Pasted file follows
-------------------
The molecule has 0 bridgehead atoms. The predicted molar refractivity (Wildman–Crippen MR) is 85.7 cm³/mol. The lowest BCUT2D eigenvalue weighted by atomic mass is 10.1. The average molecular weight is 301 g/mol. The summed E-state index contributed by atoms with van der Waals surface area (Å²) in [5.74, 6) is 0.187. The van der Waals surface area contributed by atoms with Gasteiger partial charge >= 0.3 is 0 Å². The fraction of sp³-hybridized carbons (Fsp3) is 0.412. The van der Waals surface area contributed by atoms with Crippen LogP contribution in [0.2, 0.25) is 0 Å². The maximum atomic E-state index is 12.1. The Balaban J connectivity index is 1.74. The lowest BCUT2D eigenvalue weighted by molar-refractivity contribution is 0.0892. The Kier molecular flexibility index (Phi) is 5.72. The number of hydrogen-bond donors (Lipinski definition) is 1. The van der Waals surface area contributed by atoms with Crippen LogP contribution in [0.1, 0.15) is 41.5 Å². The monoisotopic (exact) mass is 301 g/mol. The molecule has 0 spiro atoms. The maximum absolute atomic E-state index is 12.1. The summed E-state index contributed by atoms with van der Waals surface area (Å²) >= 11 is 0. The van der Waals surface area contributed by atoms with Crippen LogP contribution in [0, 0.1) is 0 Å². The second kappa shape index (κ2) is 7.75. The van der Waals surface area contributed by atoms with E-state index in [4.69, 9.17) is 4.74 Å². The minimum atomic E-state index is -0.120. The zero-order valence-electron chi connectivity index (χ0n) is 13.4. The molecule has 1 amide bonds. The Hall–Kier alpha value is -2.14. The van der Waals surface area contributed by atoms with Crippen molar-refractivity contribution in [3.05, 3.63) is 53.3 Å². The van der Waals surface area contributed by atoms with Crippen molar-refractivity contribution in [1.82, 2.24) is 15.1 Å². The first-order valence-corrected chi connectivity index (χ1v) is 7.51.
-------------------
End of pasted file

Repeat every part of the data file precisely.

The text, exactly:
The molecule has 0 bridgehead atoms. The predicted molar refractivity (Wildman–Crippen MR) is 85.7 cm³/mol. The lowest BCUT2D eigenvalue weighted by atomic mass is 10.1. The average molecular weight is 301 g/mol. The summed E-state index contributed by atoms with van der Waals surface area (Å²) in [5.74, 6) is 0.187. The van der Waals surface area contributed by atoms with Gasteiger partial charge >= 0.3 is 0 Å². The fraction of sp³-hybridized carbons (Fsp3) is 0.412. The van der Waals surface area contributed by atoms with Crippen LogP contribution in [0.2, 0.25) is 0 Å². The maximum atomic E-state index is 12.1. The Balaban J connectivity index is 1.74. The lowest BCUT2D eigenvalue weighted by molar-refractivity contribution is 0.0892. The Kier molecular flexibility index (Phi) is 5.72. The number of hydrogen-bond donors (Lipinski definition) is 1. The van der Waals surface area contributed by atoms with Crippen LogP contribution in [0.1, 0.15) is 41.5 Å². The monoisotopic (exact) mass is 301 g/mol. The molecule has 0 spiro atoms. The maximum absolute atomic E-state index is 12.1. The summed E-state index contributed by atoms with van der Waals surface area (Å²) >= 11 is 0. The van der Waals surface area contributed by atoms with Crippen LogP contribution in [0, 0.1) is 0 Å². The second kappa shape index (κ2) is 7.75. The van der Waals surface area contributed by atoms with E-state index in [4.69, 9.17) is 4.74 Å². The minimum atomic E-state index is -0.120. The zero-order valence-electron chi connectivity index (χ0n) is 13.4. The molecule has 1 amide bonds. The Hall–Kier alpha value is -2.14. The van der Waals surface area contributed by atoms with Crippen molar-refractivity contribution in [3.05, 3.63) is 53.3 Å². The van der Waals surface area contributed by atoms with Crippen molar-refractivity contribution in [1.82, 2.24) is 15.1 Å². The first-order valence-corrected chi connectivity index (χ1v) is 7.51.